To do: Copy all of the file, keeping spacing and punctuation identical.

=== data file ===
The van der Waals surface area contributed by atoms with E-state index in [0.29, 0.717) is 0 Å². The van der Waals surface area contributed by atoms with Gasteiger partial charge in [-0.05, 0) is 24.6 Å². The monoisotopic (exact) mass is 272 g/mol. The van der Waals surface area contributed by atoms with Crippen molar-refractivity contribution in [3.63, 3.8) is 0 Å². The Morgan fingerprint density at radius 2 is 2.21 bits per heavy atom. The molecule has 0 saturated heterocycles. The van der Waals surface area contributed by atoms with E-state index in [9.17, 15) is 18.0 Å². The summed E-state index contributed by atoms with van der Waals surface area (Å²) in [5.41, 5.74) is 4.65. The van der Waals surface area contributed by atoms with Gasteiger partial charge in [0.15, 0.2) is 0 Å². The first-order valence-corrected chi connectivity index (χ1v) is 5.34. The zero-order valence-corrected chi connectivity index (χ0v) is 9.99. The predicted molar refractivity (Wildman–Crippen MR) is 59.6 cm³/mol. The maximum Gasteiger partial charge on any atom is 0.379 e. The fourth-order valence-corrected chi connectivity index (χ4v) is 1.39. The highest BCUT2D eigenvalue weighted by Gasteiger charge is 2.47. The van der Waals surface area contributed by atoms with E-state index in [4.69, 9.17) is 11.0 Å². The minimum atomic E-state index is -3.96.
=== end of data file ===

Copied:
The van der Waals surface area contributed by atoms with E-state index in [0.29, 0.717) is 0 Å². The van der Waals surface area contributed by atoms with Gasteiger partial charge in [-0.05, 0) is 24.6 Å². The monoisotopic (exact) mass is 272 g/mol. The van der Waals surface area contributed by atoms with Crippen molar-refractivity contribution in [3.63, 3.8) is 0 Å². The Morgan fingerprint density at radius 2 is 2.21 bits per heavy atom. The molecule has 0 saturated heterocycles. The van der Waals surface area contributed by atoms with E-state index in [9.17, 15) is 18.0 Å². The summed E-state index contributed by atoms with van der Waals surface area (Å²) in [5.41, 5.74) is 4.65. The van der Waals surface area contributed by atoms with Gasteiger partial charge in [0.15, 0.2) is 0 Å². The first-order valence-corrected chi connectivity index (χ1v) is 5.34. The zero-order valence-corrected chi connectivity index (χ0v) is 9.99. The predicted molar refractivity (Wildman–Crippen MR) is 59.6 cm³/mol. The maximum Gasteiger partial charge on any atom is 0.379 e. The fourth-order valence-corrected chi connectivity index (χ4v) is 1.39. The highest BCUT2D eigenvalue weighted by Gasteiger charge is 2.47. The van der Waals surface area contributed by atoms with E-state index in [4.69, 9.17) is 11.0 Å². The minimum atomic E-state index is -3.96.